Chattanooga isn’t a place that often looks back these days.

The Gig City – ‘a playground for pioneers’ as it proudly proclaims itself - is heading towards its connected future at amazing speed.

Mayor Andy Berke says it wasn’t always like that.

“This is a city that hung onto the past for too long,” he told BusinessCloud. “In the 1970s our city died because we were reliant on the foundries and steel mills, industries that were dying.”

Chattanooga is in Tennessee and has been reborn by an almost evangelical drive to become the world’s smartest city. It has even been described as the city that was “saved by the internet”.

Its population of 175,000 people is the first in the western hemisphere to be offered 10-gigabit-per-second fibre internet.

Chattanooga

Berke is passionate about the smart city concept and its importance to Chattanooga.

“We’ve taken the ball and run with it,” he said. “To be a successful city we have to have a diverse set of industries that are going to be vibrant from here to the next 20 years. That is why having a smart city is so important.

“We have an automobile sector and financial services and healthcare. We also know that information tech is going to be a part of every industry for the foreseeable future.

“We want to have those companies here that will be driving some of that growth.”

READ MORE: Bristol's smart city drive appeals to tech giant Nokia

Super-speed connectivity has helped attract companies like Volkswagen into the city. A university study revealed the service had helped deliver between 2,800 and 5,200 new jobs over the first six years. The city’s employment rate has halved in three years to four per cent.

The fibre network driving Gig City was installed by Chattanooga’s publicly owned electric power system EPB to “support the most advanced smart grid system” in the USA, and it stretches across a 600 square mile area.

 Chattanooga

The initial cost of the project has been put at around $330m – about a third of which came from federal stimulus funds, the rest through municipal bonds.

It is money Berke believes has been well spent. “Smart cities provide a whole quality of life and a more reliable environment for businesses,” he said.

“They allow people to access services to ensure they move about the city in a more efficient way and connect up with fellow residents in the best way possible.”

READ MORE: Adelaide 'to be most connected city in southern hemisphere'

The Gig City concept isn’t just about the smart grid – pivotal though that is. There are physical signs of its impact across the city, no more so than in its bourgeoning ‘innovation district’ – a 140-acre regeneration drive in the heart of downtown Chattanooga.

Banners proudly welcome visitors to the area, which was established in January 2015 and which is already home to a host of accelerators, incubators and start-ups.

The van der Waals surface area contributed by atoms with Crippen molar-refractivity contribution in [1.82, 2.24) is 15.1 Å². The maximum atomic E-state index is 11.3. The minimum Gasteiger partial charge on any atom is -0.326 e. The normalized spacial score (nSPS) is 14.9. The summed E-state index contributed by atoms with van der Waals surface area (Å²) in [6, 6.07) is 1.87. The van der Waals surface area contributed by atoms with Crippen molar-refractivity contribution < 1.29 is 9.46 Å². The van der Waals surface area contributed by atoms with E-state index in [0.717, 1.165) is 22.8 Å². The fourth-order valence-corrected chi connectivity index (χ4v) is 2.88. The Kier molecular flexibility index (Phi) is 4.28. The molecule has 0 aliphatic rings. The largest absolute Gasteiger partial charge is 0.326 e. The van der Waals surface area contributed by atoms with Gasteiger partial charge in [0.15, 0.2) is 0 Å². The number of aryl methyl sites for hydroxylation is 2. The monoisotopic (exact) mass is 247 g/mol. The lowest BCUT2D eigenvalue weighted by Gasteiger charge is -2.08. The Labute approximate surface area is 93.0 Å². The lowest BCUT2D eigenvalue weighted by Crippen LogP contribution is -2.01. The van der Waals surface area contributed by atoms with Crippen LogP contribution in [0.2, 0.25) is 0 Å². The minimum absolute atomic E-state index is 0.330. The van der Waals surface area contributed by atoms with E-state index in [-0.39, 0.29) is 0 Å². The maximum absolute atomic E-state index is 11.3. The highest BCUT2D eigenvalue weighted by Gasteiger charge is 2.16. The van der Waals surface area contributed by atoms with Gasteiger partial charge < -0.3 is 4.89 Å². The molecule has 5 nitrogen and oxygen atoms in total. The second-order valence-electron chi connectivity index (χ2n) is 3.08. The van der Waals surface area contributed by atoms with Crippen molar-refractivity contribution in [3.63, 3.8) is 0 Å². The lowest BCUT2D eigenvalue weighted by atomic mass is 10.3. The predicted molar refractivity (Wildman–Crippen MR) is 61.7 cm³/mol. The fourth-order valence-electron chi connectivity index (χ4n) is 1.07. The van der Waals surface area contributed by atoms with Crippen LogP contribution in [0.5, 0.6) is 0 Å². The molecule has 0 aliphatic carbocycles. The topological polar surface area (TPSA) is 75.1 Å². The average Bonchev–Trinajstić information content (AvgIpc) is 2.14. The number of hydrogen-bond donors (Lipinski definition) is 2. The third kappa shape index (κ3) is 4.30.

Chattanooga

At the corner of Market and 11th Streets, The Edney Innovation Center, a 10-storey building renovated at a cost of $4.4m, sits as a focal point of the emerging district.

Long-standing Chattanooga developer Ken Hays heads the Edney Center project, which has already become home to a host of start-up companies being forged by young entrepreneurs, as well as a public-private accelerator.

Hays describes the innovation district is a “collaboration bringing creative people together” and the centre as “a place for all kinds of anything that is to do with innovation”.

Chattanooga

He believes there is no doubt that the super-fast connectivity is a big benefit in attracting young entrepreneurs to the city, as well as stopping the traditional drain of local talent to bigger cities.

“It’s bringing in a lot of young people who went away to college,” he said. “They now feel comfortable coming back to their own home town.

“There is a great, great sense of pride in Chattanooga that the community is really the most connected and fastest connected city in the world.”

Sheldon Grizzle is a member of Chattanooga’s growing community of tech entrepreneurs. Originally from Boca Raton, Florida, the two-time All-American soccer player arrived in the city to study applied psychology and stayed.

Founder of The Company Lab, one of Chattanooga’s start-up accelerators, he is now a managing partner of web and mobile technology business Spartan Ventures, which has staff based across the USA.

He said: “I firmly believe Chattanooga is in the position to do things that very few other cities are positioned to do in the US and maybe even the world, because of its mid-size nature.”

The smart gird and ultra-fast internet it delivers are at the heart of his own business operation which relies on connectivity with remote workers and clients based in States all over the country.

“The really beautiful thing for us is we never have to worry about reliability or downtime, or the day-to-day workflow,” Grizzle explained.

“If we weren’t connected to such a highly reliable, high speed and genuinely very affordable solution like that we just couldn’t operate our business like we do.

“When we first started The Company Lab we would tell people we were in Chattanooga and we’d get the look, ‘Why would anyone want to start a business in Chattanooga?’

“Now I can go anywhere in the country and there is always somebody who says they’ve heard such great things about Chattanooga.”

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